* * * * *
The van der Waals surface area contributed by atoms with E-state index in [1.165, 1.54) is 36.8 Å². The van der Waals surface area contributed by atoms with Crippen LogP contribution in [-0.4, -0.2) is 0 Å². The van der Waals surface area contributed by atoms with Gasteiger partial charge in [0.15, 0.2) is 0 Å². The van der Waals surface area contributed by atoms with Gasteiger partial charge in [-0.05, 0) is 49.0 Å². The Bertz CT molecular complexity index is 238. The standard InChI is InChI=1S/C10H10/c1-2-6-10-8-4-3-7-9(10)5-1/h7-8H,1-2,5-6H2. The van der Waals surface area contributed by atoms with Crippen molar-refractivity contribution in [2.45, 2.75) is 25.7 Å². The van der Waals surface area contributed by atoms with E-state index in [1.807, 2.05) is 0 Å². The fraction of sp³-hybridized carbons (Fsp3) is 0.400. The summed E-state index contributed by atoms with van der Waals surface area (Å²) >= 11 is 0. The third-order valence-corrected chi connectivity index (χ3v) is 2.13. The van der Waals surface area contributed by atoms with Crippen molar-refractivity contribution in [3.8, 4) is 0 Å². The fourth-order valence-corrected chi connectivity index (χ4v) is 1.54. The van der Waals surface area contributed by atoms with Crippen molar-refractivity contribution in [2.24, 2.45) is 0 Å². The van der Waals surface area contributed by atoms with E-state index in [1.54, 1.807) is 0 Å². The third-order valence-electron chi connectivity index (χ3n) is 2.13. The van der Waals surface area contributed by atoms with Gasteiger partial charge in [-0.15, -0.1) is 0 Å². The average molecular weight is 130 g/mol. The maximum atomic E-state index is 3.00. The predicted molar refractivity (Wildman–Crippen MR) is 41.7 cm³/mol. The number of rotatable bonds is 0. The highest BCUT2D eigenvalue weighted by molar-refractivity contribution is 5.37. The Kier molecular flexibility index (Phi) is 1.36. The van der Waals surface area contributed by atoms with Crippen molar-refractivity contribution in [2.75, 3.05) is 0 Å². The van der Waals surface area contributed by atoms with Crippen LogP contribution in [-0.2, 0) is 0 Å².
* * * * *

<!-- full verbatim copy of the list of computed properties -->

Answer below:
The van der Waals surface area contributed by atoms with E-state index in [1.165, 1.54) is 36.8 Å². The van der Waals surface area contributed by atoms with Crippen LogP contribution in [-0.4, -0.2) is 0 Å². The van der Waals surface area contributed by atoms with Gasteiger partial charge in [0.15, 0.2) is 0 Å². The van der Waals surface area contributed by atoms with Gasteiger partial charge in [-0.05, 0) is 49.0 Å². The Bertz CT molecular complexity index is 238. The standard InChI is InChI=1S/C10H10/c1-2-6-10-8-4-3-7-9(10)5-1/h7-8H,1-2,5-6H2. The van der Waals surface area contributed by atoms with Crippen molar-refractivity contribution in [2.45, 2.75) is 25.7 Å². The van der Waals surface area contributed by atoms with E-state index in [1.807, 2.05) is 0 Å². The fraction of sp³-hybridized carbons (Fsp3) is 0.400. The summed E-state index contributed by atoms with van der Waals surface area (Å²) >= 11 is 0. The third-order valence-corrected chi connectivity index (χ3v) is 2.13. The van der Waals surface area contributed by atoms with Crippen molar-refractivity contribution in [3.8, 4) is 0 Å². The fourth-order valence-corrected chi connectivity index (χ4v) is 1.54. The van der Waals surface area contributed by atoms with Crippen molar-refractivity contribution in [2.24, 2.45) is 0 Å². The van der Waals surface area contributed by atoms with E-state index in [1.54, 1.807) is 0 Å². The third-order valence-electron chi connectivity index (χ3n) is 2.13. The van der Waals surface area contributed by atoms with Gasteiger partial charge in [-0.15, -0.1) is 0 Å². The average molecular weight is 130 g/mol. The maximum atomic E-state index is 3.00. The predicted molar refractivity (Wildman–Crippen MR) is 41.7 cm³/mol. The number of rotatable bonds is 0. The highest BCUT2D eigenvalue weighted by molar-refractivity contribution is 5.37. The Kier molecular flexibility index (Phi) is 1.36. The van der Waals surface area contributed by atoms with Crippen molar-refractivity contribution in [2.75, 3.05) is 0 Å². The van der Waals surface area contributed by atoms with Crippen LogP contribution in [-0.2, 0) is 0 Å².